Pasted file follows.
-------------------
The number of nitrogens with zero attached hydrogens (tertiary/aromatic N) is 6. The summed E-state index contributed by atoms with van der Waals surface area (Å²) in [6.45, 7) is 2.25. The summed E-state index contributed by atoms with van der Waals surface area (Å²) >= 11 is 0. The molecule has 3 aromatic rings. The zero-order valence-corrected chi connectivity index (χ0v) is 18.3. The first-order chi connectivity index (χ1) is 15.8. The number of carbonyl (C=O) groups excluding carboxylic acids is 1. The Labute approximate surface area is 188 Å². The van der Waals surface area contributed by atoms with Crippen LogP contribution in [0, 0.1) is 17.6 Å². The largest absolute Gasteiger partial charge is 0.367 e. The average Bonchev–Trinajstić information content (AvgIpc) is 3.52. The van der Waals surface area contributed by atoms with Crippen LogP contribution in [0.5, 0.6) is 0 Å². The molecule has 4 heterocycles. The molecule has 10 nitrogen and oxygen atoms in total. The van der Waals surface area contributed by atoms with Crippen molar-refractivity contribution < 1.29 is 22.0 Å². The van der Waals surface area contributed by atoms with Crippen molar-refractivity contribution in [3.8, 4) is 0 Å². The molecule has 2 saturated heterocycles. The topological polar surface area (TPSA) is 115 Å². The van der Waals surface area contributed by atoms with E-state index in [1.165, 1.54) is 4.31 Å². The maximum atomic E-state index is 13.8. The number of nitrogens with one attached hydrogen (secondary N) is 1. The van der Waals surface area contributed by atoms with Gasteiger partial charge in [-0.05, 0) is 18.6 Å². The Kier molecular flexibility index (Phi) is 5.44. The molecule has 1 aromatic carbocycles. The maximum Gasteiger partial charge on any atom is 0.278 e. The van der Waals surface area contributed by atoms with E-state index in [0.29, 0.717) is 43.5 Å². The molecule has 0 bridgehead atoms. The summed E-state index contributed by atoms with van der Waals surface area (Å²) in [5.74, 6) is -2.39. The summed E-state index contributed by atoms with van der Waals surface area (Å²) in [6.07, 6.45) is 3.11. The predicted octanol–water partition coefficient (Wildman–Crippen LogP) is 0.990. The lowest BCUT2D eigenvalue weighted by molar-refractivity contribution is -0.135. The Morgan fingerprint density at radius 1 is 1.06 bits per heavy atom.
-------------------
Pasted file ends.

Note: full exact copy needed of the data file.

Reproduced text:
The number of nitrogens with zero attached hydrogens (tertiary/aromatic N) is 6. The summed E-state index contributed by atoms with van der Waals surface area (Å²) in [6.45, 7) is 2.25. The summed E-state index contributed by atoms with van der Waals surface area (Å²) >= 11 is 0. The molecule has 3 aromatic rings. The zero-order valence-corrected chi connectivity index (χ0v) is 18.3. The first-order chi connectivity index (χ1) is 15.8. The number of carbonyl (C=O) groups excluding carboxylic acids is 1. The Labute approximate surface area is 188 Å². The van der Waals surface area contributed by atoms with Crippen LogP contribution in [0, 0.1) is 17.6 Å². The largest absolute Gasteiger partial charge is 0.367 e. The average Bonchev–Trinajstić information content (AvgIpc) is 3.52. The van der Waals surface area contributed by atoms with Crippen LogP contribution in [0.5, 0.6) is 0 Å². The molecule has 4 heterocycles. The molecule has 10 nitrogen and oxygen atoms in total. The van der Waals surface area contributed by atoms with Crippen molar-refractivity contribution < 1.29 is 22.0 Å². The van der Waals surface area contributed by atoms with Crippen molar-refractivity contribution in [3.8, 4) is 0 Å². The molecule has 2 saturated heterocycles. The topological polar surface area (TPSA) is 115 Å². The van der Waals surface area contributed by atoms with E-state index in [1.165, 1.54) is 4.31 Å². The maximum atomic E-state index is 13.8. The number of nitrogens with one attached hydrogen (secondary N) is 1. The van der Waals surface area contributed by atoms with Gasteiger partial charge in [-0.05, 0) is 18.6 Å². The Kier molecular flexibility index (Phi) is 5.44. The molecule has 1 aromatic carbocycles. The maximum Gasteiger partial charge on any atom is 0.278 e. The van der Waals surface area contributed by atoms with E-state index in [0.29, 0.717) is 43.5 Å². The molecule has 0 bridgehead atoms. The summed E-state index contributed by atoms with van der Waals surface area (Å²) in [5.74, 6) is -2.39. The summed E-state index contributed by atoms with van der Waals surface area (Å²) in [6.07, 6.45) is 3.11. The predicted octanol–water partition coefficient (Wildman–Crippen LogP) is 0.990. The lowest BCUT2D eigenvalue weighted by molar-refractivity contribution is -0.135. The Morgan fingerprint density at radius 1 is 1.06 bits per heavy atom.